6. It the fore-front of his arguments, the first point taken by the learned Amicus Curiae is that the whole trial stands vitiated for the simple reason that the learned Magistrate did not follow the procedural mandate enshrined in Sections 240 and 241, Cr.P.C. It was argued that neither charges under Sections 454 and 380, IPC were framed nor the plea of the accused was recorded The learned Magistrate simply acted on the admission of the accused made by him at the time when the challan was filed. This has resulted in a miscarriage of justice. There is considerable force in the contention.

7. A perusal of the case file and the order dated November 20, 1982 reproduced above, clearly shows that no charges under Sections 454 and 380, IPC were framed against the accused and yet, he was convicted there under.

8. Section 240 of the Code of Criminal Procedure lays down in explicit terms that when an accused has not been discharged under Section 239, CrPC the Magistrate, upon consideration of the material before him, shall frame in writing a charge against the accused. When a charge has been framed under Section 240, Cr.P.C. the next duty cast en the Magistrate in Sub-section (2) is that-. ... ... ...(2) The charge shall then be read and explained to the accused, and he shall be asked whether he pleads guilty of the offence charged or claims to be tried.

9. When the charge has been read over and explained to the accused, his plea in respect of the charges is to be recorded. If the accused pleads guilty, such a plea must be recorded. Section 241, Cr.P.C. reads as under:

Conviction on plea of guilty (1). If the accused pleads guilty, the Magistrate shall record the plea and may, in his discretion convict him there on.

10. A bare reading of Sections 240 and 241, CrPC makes it amply clear that framing of the charge and recording the plea of accused are knitted together. The provisions of these sections are express, explicit and mandatory in command. They admit no exception. The framing of the charges, their being read over and explained to the accused recording of his plea cannot be abdicated, simply because the accused admitted the prosecution case at a prior stage. Before accused is convicted in a warrant case on his plea of guilty, the procedure laid down in Sections 240 and 241, CrPC must be faithfully adhered to.

11. Sections 238 to 243, Cr.P.C correspond to Section 251A of the Code of Criminal Procedure, 3898. While construing the provision of Section 251A of the Old Code, it was observed in State v. Bhagwana that under Section 251, the Magistrate can convict an accused only after framing the charge and after the charge has been read and explained to the accused and he had pleaded guilty to it. It would be wrong for the Magistrate to convict the accused on his admission without framing any charge.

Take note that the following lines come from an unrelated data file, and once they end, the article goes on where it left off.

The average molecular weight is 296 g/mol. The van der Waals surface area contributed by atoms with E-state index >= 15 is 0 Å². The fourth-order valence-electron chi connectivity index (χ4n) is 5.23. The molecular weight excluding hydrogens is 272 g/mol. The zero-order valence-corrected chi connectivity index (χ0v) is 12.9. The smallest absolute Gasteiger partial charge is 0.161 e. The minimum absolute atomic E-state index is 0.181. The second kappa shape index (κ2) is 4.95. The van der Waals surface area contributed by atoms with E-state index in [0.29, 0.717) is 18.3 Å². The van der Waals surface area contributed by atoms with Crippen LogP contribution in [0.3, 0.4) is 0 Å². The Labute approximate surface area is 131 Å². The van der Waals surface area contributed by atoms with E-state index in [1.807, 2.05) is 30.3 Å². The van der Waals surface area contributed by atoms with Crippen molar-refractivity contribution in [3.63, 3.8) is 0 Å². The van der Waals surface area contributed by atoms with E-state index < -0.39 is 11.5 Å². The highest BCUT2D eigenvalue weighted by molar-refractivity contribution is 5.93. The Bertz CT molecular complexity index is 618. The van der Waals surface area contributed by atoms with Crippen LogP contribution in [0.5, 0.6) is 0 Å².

12. In State v. Thombi 1971 Cr.L.J 734, it was held that the conviction can not be sustained on a plea of guilty allegedly entered by the accused, but not recorded specifically.

13. Averting to the instant ca e as discussed above, the learned Magistrate framed no charges under Sections 454 and 380, IPC and consequently, no charges could be read over and explained to the accused. It is evident from the record that no plea of accused was recorded under Section 240 Cr.P.C for the apparent reason that no charges were framed against him. The procedure adopted by the learned Magistrate was, thus, erroneous and can not be sustained.

14. The learned Public Prosecutor made an attempt to impress that the charge framed by the learned Magistrate on November 22, 1982 should be taken sufficient. There is an insurmountable hurdle in accepting the contention of the learned Public Prosecutor. Section 248 of the Code of Criminal Procedure lays down the procedure when a previous conviction is charged against the accused. The proviso added to it, reads as under:

Provided that no such charge shall be read out by the Magistrate nor shall the accused be asked to plead there to nor shall the previous conviction be referred to by the prosecution or in any evidence adduced by it, unless and until the accused has been convicted under Sub-section (2).

15. Thus, a charge of previous conviction is not to be framed before an accused is convicted and the accused can not be asked to plead about the previous conviction unless and until he is convicted in a subsequent case.

16. There is yet another reason to repeal the contention of the learned Public Prosecutor. As re-produced above, the charge framed on 22-11-1982 shows that the accused had simply admitted that he was once convicted in a theft case. There is nothing more in the reply, he gave before the Magistrate There is nothing in the plea of the accused recorded on the charge of previous conviction that he also pleaded guilty to the charges under Sections 454 and 380, IPC.

17. It was next argued by the learned Amicus Curiae that in appeal, the accused raised the contention that though, he had no pleaded guilty be' fore the Magistrate and yet, he was convicted. His this contention was summarily rejected. The contention is again not without force. A perusal of the judgment of the learned Sessions Judge shows that the accused did raise the above contention before him but due regard was not paid to it. It appears that no importance was given to this contention of the accused and it was summarily dismissed by the learned Sessions Judge.

18. The manner in which the trial was conducted by the learned Magistrate can not be appreciated. The procedural errors committed by him are grave and incurable to vitiate the whole trial.

19. In the result, the revision petition is allowed. The convictions and sentences of accused Shanker are set aside. The case is remanded to the trial court for fresh trial according to the provisions of law.